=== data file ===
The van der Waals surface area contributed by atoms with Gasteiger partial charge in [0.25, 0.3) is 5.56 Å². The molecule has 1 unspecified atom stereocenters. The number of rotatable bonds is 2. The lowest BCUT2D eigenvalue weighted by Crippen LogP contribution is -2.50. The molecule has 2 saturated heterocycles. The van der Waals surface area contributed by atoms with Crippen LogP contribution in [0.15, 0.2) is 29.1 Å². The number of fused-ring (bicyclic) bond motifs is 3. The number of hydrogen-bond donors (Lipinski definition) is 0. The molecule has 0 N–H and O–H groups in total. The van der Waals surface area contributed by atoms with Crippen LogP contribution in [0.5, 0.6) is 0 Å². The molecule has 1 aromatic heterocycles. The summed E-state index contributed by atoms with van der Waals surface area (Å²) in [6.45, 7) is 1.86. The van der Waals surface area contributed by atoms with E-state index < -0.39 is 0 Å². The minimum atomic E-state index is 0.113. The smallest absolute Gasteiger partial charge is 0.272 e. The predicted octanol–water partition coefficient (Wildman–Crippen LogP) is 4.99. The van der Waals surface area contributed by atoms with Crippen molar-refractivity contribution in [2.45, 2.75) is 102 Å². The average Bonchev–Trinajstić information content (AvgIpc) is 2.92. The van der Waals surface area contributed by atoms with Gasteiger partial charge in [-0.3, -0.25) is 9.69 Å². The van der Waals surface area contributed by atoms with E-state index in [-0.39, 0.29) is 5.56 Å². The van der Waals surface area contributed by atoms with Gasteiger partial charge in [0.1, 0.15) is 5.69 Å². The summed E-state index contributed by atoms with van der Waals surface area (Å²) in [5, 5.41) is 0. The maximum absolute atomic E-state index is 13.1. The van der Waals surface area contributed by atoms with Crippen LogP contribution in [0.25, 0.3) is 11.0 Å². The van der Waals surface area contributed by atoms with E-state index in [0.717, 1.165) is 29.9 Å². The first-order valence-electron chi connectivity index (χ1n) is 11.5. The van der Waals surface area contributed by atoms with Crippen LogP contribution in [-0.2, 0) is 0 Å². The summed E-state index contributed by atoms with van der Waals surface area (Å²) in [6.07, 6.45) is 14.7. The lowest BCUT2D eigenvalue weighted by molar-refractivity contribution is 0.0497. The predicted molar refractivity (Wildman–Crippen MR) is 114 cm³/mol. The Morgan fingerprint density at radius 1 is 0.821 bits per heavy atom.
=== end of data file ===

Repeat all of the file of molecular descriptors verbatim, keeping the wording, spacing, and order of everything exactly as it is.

The van der Waals surface area contributed by atoms with Gasteiger partial charge in [0.25, 0.3) is 5.56 Å². The molecule has 1 unspecified atom stereocenters. The number of rotatable bonds is 2. The lowest BCUT2D eigenvalue weighted by Crippen LogP contribution is -2.50. The molecule has 2 saturated heterocycles. The van der Waals surface area contributed by atoms with Crippen LogP contribution in [0.15, 0.2) is 29.1 Å². The number of fused-ring (bicyclic) bond motifs is 3. The number of hydrogen-bond donors (Lipinski definition) is 0. The molecule has 0 N–H and O–H groups in total. The van der Waals surface area contributed by atoms with Crippen LogP contribution in [0.5, 0.6) is 0 Å². The molecule has 1 aromatic heterocycles. The summed E-state index contributed by atoms with van der Waals surface area (Å²) in [6.45, 7) is 1.86. The van der Waals surface area contributed by atoms with E-state index < -0.39 is 0 Å². The minimum atomic E-state index is 0.113. The smallest absolute Gasteiger partial charge is 0.272 e. The predicted octanol–water partition coefficient (Wildman–Crippen LogP) is 4.99. The van der Waals surface area contributed by atoms with Crippen molar-refractivity contribution in [2.45, 2.75) is 102 Å². The average Bonchev–Trinajstić information content (AvgIpc) is 2.92. The van der Waals surface area contributed by atoms with Gasteiger partial charge in [-0.3, -0.25) is 9.69 Å². The van der Waals surface area contributed by atoms with E-state index in [-0.39, 0.29) is 5.56 Å². The van der Waals surface area contributed by atoms with Gasteiger partial charge in [0.1, 0.15) is 5.69 Å². The summed E-state index contributed by atoms with van der Waals surface area (Å²) in [5, 5.41) is 0. The maximum absolute atomic E-state index is 13.1. The van der Waals surface area contributed by atoms with Crippen LogP contribution in [0.25, 0.3) is 11.0 Å². The van der Waals surface area contributed by atoms with E-state index in [0.717, 1.165) is 29.9 Å². The first-order valence-electron chi connectivity index (χ1n) is 11.5. The van der Waals surface area contributed by atoms with Crippen LogP contribution in [-0.2, 0) is 0 Å². The summed E-state index contributed by atoms with van der Waals surface area (Å²) in [6.07, 6.45) is 14.7. The lowest BCUT2D eigenvalue weighted by molar-refractivity contribution is 0.0497. The predicted molar refractivity (Wildman–Crippen MR) is 114 cm³/mol. The Morgan fingerprint density at radius 1 is 0.821 bits per heavy atom.